23 March 2015

How is Pasir Ris marinelife after the mass fish deaths?

How is Pasir Ris doing after the mass fish deaths? I decided to have a look today, the first morning low spring tide of the year.
Many interesting surprises like this nudibranch!

We often see strange nudibranchs on our northern shores like Pasir Ris. Thanks to Gavin for spotting this one (we later noticed several other similar nudis). Here's a closer look at the nudi.
Gavin spots this strange crab which I don't know.
A view of a similar crab from the front.
The most common crab on the shore are Stone crabs, mostly small to medium sized. With many tiny to small Flower crabs.
In pools of water, a little Porter crab under a leaf moving in the 'wrong direction'. There were also some tiny shrimps and tiny to small hermit crabs. The clicks of tiny to small snapping shrimps were all around.
In the pools, there were a few tiny gobies like this one.
On the sand bars, there were Orange fiddler crabs and lots of tiny Sand bubbler crabs. In the seagrasses there were tiny Sentinel crabs.
There were a few Plain sand stars and some small Bottlebrush brittle stars among the seagrasses and seaweeds. I didn't see any sea urchins on this trip.
I saw one small Garlic bread sea cucumber buried in the sand. And lots of Ball sea cucumbers. Gavin noticed a tiny sea cucumber that might be a young Ball sea cucumber. I didn't see any other kinds of sea cucumbers.
Oh, we saw two Geographic sea hares half buried in the sand.
There were also pink 'bee hoon' strings of eggs, probably laid by the sea hares. I saw a few Spiral melongena snails and also their egg cases.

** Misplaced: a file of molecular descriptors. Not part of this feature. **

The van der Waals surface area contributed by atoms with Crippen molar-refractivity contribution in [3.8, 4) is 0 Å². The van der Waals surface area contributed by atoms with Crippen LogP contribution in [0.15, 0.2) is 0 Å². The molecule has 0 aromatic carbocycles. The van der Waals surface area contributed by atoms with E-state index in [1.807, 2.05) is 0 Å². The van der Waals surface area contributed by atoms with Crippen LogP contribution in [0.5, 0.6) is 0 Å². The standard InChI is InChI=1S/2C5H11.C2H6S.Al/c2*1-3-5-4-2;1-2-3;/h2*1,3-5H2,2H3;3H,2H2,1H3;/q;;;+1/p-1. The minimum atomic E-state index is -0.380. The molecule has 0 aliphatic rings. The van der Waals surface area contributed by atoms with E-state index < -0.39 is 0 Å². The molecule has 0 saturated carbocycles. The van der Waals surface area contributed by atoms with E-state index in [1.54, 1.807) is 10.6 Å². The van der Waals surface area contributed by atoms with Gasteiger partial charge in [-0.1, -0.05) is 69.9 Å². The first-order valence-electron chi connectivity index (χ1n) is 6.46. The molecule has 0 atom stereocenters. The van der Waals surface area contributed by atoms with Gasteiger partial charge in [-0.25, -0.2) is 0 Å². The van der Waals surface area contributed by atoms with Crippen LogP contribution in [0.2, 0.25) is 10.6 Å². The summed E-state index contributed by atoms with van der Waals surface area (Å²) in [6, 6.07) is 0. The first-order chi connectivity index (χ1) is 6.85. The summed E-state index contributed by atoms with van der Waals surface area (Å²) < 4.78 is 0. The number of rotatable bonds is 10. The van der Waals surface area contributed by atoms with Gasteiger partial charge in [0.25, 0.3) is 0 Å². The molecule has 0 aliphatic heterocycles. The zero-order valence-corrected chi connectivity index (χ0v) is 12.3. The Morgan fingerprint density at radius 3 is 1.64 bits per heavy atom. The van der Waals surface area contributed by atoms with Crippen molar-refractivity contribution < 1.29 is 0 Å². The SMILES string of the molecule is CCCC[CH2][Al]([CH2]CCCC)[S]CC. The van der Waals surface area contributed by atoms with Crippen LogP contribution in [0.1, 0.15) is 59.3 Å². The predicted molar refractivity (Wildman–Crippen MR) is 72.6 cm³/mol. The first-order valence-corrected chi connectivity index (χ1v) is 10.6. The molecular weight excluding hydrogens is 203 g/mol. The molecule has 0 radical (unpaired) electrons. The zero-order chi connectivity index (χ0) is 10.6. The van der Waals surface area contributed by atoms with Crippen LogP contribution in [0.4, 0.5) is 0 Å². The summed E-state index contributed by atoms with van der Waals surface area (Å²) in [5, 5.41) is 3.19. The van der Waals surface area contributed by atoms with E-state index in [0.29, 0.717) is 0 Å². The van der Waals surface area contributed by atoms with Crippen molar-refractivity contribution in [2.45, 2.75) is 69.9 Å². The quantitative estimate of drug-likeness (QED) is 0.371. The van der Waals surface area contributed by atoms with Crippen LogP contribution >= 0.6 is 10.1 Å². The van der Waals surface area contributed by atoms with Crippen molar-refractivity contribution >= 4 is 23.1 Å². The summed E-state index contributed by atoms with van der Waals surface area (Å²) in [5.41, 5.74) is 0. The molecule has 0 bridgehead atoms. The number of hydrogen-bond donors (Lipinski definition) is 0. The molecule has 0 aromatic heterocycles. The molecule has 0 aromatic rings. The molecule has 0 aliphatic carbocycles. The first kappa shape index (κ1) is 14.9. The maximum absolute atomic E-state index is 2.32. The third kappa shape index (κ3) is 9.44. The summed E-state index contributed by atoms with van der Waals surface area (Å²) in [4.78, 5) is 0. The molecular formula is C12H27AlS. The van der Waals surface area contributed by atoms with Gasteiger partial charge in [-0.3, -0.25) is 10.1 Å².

I saw a few small Tiny carpet anemones, and several Striped sand anemones and Striped bead anemones. I usually see a wider variety and larger number of sea anemones on this shore.
I a few Common cerianthids. One had a with its tentacles retracted into its tube, surrounded by tiny Black phoronid worms that live with cerianthids.
There were small to medium sized clusters of Zebra coral on the rocks, as well as a sprinkling of Cave corals.
There wasn't much sponges encrusting the rocks. Here's one Rainbow sponge, with a bouquet of Glassy branching bryozoans, which are animals too!
peanut worm! Also a few bristleworms. I didn't see any flatworms. Gavin shared  how he had observed glowing worms during his night surveys of the shore.
The seagrass meadows looked well in the muted sunrise.
The meadows are dominated by Spoon seagrasses which were growing densely, green and not bleaching.
I also came across a small patch of Hairy spoon seagrass. There was a bloom of Ulva seaweed, and small bunchs of Gracilaria seaweed.
As we were heading home, we stopped by to speak with the many fishermen cast netting on the beach.
They said the catch wasn't that good, but they were catching some crabs and fishes.
Some of the fishes in the bucket of one of the netters. Gavin said he had done some cast netting the week before and did not catch many fishes.
We only saw 2 dead fishes today (spotted by Gavin). A decomposing catfish on the high shore, and a dead sting ray. I didn't see any sting rays during the mass fish deaths. We also saw a few dead horseshoe crabs.
Today, I saw a smaller variety of marine life compared to my last low spring trip here in May 2014. This shore appeared to be livelier during my trips in Aug 2013 and Jul 2012.

We also saw many activities that impact the water quality at Pasir Ris. More about this in a separate blog post.


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